Mission Critical assisted the Ralph L. Wadsworth Construction Company pursuit team on the $18.85M I-70 Edwards Spur Road Phase II CMGC project for the Colorado Department of Transportation. Mission Critical worked with Ralph L. Wadsworth (RLW) to pursue this two-stage Colorado civil infrastructure alternative delivery project and ultimately placed the team on the shortlist amid a competitive field of submitters. The awarded Phase II project will include road and bridge widening to add a travel lane in each direction, 1-2 pedestrian bridges, installation of a roundabout at a significant intersection and pedestrian mobility improvements to increase safety.
Running east to west across the state through Denver, Interstate 70 (I-70) serves as the primary transportation corridor through Eagle County and much of Colorado. US Highway 6 (US 6) near Edwards, CO is a primary connector running parallel to I-70 from Dotsero to Dowd Canyon. The intersection of US 6 and I-70 experiences heavy congestion during both the morning and evening rush hours; this traffic is forecasted to worsen in the coming years. This busy intersection already has higher than average accident rates that will be exacerbated by increased traffic. The current traffic projections indicate that the existing intersection configuration will fail within approximately 10 years, therefore Eagle County and the Colorado Department of Transportation (CDOT) have determined that this section of roadway requires improvements to guard against that forecasted failure.
The design effort will follow CDOT’s “I-70 Mountain Corridor Context Sensitive Solutions” process, which incorporates public outreach and open houses to solicit input. Phase I of the Edwards Spur Road improvements, constructed in 2011, improved the northern half of Spur Road, which includes the construction of four new roundabouts as well as improved connections with the I-70 on and off-ramps. This procurement is for Phase II of this project which aims to improve the southern half of Spur Road, starting north of the roadway bridge over the Union Pacific Railroad (UPRR) where the Phase I work was completed.
RLW assembled a young, knowledgeable team of experts to pursue this alternative delivery civil infrastructure project with Mission Critical as their Pursuit Manager. Together, the Mission Critical / RLW team developed an excellent Statement of Qualifications outlining RLW’s strengths as a CMGC partner for CDOT and their innovative approaches to meeting project goals on this highway improvements project through the center of a busy mixed-use hub.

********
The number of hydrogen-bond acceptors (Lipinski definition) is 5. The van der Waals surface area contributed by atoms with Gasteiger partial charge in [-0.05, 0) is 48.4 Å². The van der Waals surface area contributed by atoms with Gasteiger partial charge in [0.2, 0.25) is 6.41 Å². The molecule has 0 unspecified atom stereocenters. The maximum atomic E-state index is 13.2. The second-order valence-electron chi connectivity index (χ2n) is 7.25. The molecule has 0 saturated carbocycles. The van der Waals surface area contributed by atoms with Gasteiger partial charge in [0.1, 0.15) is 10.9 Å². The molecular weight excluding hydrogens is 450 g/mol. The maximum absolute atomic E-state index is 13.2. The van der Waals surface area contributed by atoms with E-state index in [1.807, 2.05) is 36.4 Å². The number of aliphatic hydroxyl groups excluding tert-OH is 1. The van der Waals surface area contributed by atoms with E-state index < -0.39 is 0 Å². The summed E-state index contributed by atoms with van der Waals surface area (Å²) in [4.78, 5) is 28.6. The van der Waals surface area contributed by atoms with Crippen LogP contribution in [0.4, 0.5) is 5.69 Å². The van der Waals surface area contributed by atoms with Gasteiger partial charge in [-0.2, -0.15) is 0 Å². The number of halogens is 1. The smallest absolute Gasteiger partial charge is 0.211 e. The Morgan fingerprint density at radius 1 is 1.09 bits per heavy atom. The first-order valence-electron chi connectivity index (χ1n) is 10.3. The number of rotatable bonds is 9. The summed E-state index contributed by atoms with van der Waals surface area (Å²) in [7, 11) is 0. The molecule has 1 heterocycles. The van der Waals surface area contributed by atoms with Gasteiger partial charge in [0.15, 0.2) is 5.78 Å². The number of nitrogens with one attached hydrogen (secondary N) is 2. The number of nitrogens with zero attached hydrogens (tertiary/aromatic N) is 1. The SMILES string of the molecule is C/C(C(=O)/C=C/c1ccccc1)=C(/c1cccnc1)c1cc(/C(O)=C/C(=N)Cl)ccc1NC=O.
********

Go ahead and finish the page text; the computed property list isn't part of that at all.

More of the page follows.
The perceived youth of RLW’s project team was a challenge that had to be overcome to shortlist. Mission Critical understood the problem associated with this impression and worked closely with the RLW team to lay a strong foundation in the Statement of Qualifications—making it impossible to deny the team’s expertise.
Mission Critical worked alongside RLW, joining site walks and visiting the impacted neighborhoods to gain a deeper understanding of the project environment. We engaged stakeholders through discussions with residents and local business owners to better understand their concerns. The Mission Critical team walked the entire corridor to speak with local business owners to gain perspective on their impressions of past projects and to understand and document their access needs.
This on-the-ground approach to project development gave the RLW team insights which we then translated into a set of best-solution alternatives. These alternatives allowed CDOT the opportunity to evaluate and select the options that best fit their goals.
The alternatives not only included phasing, traffic control, and construction, but also accounted for potential environmental complications within the project. The construction would include a structure over a protected river, so work approaches had to eliminate debris and any possible contaminants. Furthermore, the river was a recreational hub for the community, often filled with kayakers. The human element of this environmental impact also presented safety, timing, and phasing concerns that the RLW team had to mitigate and communicate in their proposal.
The level of detail in the comprehensive approach earned RLW a shortlist position in the first-stage Statement of Qualifications. After the shortlist notification, Mission Critical worked intensively with the RLW team to prepare for the interview stage.
The Mission Critical team’s ability to be onsite and seamlessly integrate with the proposing client team was vital to getting RLW to the shortlist. Weekly focus groups included the RLW pursuit team, Mission Critical writing and design team members, and various local and regional subject matter experts including PR Studio, Inc. and Pinyon Environmental, Inc. Through iterative reviews, Mission Critical’s writing staff developed the details of the team’s technical and delivery approaches into straightforward, scorable content. As a result, we fully incorporated the team’s ideas, innovations, betterments, and best practices into a succinct proposal that met strict and narrow page limits.